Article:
I am so at home in Dublin, more than any other city, that I feel it has always been familiar to me. It took me years to see through its soft charm to its bitter prickly kernel - which I quite like too.

Home Uncategorized A Cold Literature

A Cold Literature

Antony Tatlow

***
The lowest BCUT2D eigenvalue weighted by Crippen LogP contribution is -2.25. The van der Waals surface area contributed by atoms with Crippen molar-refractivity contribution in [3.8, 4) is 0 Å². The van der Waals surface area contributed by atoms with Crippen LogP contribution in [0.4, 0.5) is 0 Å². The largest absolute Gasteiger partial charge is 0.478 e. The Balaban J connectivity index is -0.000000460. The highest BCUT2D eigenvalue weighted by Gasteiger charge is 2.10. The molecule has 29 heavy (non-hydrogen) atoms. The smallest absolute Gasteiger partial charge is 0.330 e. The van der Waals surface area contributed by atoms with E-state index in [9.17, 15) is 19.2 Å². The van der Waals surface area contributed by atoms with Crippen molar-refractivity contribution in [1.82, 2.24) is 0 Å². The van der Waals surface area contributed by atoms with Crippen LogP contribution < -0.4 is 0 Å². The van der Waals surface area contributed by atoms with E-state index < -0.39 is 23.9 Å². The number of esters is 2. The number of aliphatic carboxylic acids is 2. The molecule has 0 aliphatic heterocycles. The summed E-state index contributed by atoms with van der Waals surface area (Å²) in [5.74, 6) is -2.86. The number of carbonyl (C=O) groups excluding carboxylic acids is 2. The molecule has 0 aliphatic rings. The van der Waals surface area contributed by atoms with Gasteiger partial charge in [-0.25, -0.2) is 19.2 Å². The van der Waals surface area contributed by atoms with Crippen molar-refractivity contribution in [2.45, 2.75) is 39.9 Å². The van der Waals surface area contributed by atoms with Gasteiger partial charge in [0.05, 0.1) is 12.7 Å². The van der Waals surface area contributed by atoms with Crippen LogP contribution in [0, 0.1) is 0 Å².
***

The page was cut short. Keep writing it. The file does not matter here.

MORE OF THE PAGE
Aesthetics and Creation, by Gao Xingjian, (transl Mabel Lee), Cambria Press, 272 pp, €109.99, ISBN: 978-1604978360 Gao Xingjian (b 1940), the first Chinese recipient of a Nobel Prize for Literature in 2000 and since 1998 a naturalised French citizen, is officially persona non grata in the country of his birth. Liu Xiaobo, the 2010 Nobel Peace Prize winner, a teacher of literature and human rights activist, is serving an eleven-year sentence for state subversion. To be considered a cultural and political dissident by the Chinese government is a tough profession. Gao first made his mark in the early 1980s with a book on modern fiction and four unusual plays. China has no tradition of avant-garde dramatic writing. The party preferred socialist realist or so-called revolutionary romantic works, idealist in character, with an aspiring or heroic working class, whose enemies, in Cultural Revolution drama, were often in league with foreigners with red hair, like demons, intent on destroying the communist revolution. Gao studied Western literature, translated French texts and knew about Brecht’s theatrical practice. He called for real human characters, not heroes or villains, the gods or monsters of propagandist fantasy. The plays broke with what passed in China for Stanislavsky’s dramaturgy, exciting the audience and alarming the party. From 1982 to 1986, they moved from depicting imaginable social behaviour, through satirical to philosophical and Buddhist explorations of the unconscious in Chinese cultural life and social behaviour. I saw his first play, Warning Signal, in the Beijing Capital Theatre in February 1983. Set in a goods train, symbolising economic distribution during the emerging process of modernisation, the play features a guard’s assistant who offers a free ride to a young woman. A boyfriend joins them with an older criminal acquaintance, intent on robbery. Allegorically distributed, the characters represent behavioural choices. Cinema-type flashbacks, probing the characters’ feelings, and dreams, darkening the stage and spotlighting with different colours, indicate whether the character is remembering, speaking in the present, or imagining a future. At the moment of decision the young man makes the right choice, influenced by his love for the girl. He suffers a flesh wound as he kills the professional crook with a knife. Against the background of the moribund contemporary theatre, the play was enthusiastically welcomed for breaking new aesthetic ground. After Warning Signal’s success, Gao’s next play, in spite of official suspicion, was allowed a production, but Bus Stop, indebted to Beckett, represented…



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